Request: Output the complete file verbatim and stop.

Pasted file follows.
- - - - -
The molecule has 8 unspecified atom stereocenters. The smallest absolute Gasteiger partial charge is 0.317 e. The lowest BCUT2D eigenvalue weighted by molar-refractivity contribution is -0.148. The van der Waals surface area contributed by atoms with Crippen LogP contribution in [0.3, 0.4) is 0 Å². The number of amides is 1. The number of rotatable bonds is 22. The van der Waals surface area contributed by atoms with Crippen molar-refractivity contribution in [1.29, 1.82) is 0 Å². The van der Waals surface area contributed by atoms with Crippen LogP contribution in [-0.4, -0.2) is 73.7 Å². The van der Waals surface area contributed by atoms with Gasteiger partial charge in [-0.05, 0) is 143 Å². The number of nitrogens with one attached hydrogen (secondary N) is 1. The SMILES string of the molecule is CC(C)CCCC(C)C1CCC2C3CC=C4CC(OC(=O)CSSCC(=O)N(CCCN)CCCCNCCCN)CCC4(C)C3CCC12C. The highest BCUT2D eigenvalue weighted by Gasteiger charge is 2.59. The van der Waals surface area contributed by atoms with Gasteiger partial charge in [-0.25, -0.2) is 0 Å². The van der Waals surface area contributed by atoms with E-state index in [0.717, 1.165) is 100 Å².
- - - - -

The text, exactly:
The molecule has 8 unspecified atom stereocenters. The smallest absolute Gasteiger partial charge is 0.317 e. The lowest BCUT2D eigenvalue weighted by molar-refractivity contribution is -0.148. The van der Waals surface area contributed by atoms with Crippen LogP contribution in [0.3, 0.4) is 0 Å². The number of amides is 1. The number of rotatable bonds is 22. The van der Waals surface area contributed by atoms with Crippen molar-refractivity contribution in [1.29, 1.82) is 0 Å². The van der Waals surface area contributed by atoms with Crippen LogP contribution in [-0.4, -0.2) is 73.7 Å². The van der Waals surface area contributed by atoms with Gasteiger partial charge in [-0.05, 0) is 143 Å². The number of nitrogens with one attached hydrogen (secondary N) is 1. The SMILES string of the molecule is CC(C)CCCC(C)C1CCC2C3CC=C4CC(OC(=O)CSSCC(=O)N(CCCN)CCCCNCCCN)CCC4(C)C3CCC12C. The highest BCUT2D eigenvalue weighted by Gasteiger charge is 2.59. The van der Waals surface area contributed by atoms with Gasteiger partial charge in [-0.25, -0.2) is 0 Å². The van der Waals surface area contributed by atoms with E-state index in [0.717, 1.165) is 100 Å².